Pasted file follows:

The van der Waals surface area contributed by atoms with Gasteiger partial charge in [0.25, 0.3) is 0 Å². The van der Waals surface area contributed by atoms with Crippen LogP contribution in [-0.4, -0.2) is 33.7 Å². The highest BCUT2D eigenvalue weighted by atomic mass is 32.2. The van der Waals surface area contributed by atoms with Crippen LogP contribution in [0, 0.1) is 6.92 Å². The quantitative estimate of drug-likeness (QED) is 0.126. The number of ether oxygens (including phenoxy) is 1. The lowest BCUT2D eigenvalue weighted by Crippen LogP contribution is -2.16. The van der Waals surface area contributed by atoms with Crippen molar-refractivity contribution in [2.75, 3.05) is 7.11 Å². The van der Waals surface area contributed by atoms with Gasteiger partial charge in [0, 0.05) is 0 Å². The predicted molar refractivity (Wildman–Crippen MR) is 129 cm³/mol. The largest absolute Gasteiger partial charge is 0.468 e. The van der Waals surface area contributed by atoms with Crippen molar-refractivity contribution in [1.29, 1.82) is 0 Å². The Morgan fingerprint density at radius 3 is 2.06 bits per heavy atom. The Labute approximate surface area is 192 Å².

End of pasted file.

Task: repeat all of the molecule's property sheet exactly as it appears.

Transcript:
The van der Waals surface area contributed by atoms with Gasteiger partial charge in [0.25, 0.3) is 0 Å². The van der Waals surface area contributed by atoms with Crippen LogP contribution in [-0.4, -0.2) is 33.7 Å². The highest BCUT2D eigenvalue weighted by atomic mass is 32.2. The van der Waals surface area contributed by atoms with Crippen LogP contribution in [0, 0.1) is 6.92 Å². The quantitative estimate of drug-likeness (QED) is 0.126. The number of ether oxygens (including phenoxy) is 1. The lowest BCUT2D eigenvalue weighted by Crippen LogP contribution is -2.16. The van der Waals surface area contributed by atoms with Crippen molar-refractivity contribution in [2.75, 3.05) is 7.11 Å². The van der Waals surface area contributed by atoms with Gasteiger partial charge in [0, 0.05) is 0 Å². The predicted molar refractivity (Wildman–Crippen MR) is 129 cm³/mol. The largest absolute Gasteiger partial charge is 0.468 e. The van der Waals surface area contributed by atoms with Crippen molar-refractivity contribution in [1.29, 1.82) is 0 Å². The Morgan fingerprint density at radius 3 is 2.06 bits per heavy atom. The Labute approximate surface area is 192 Å².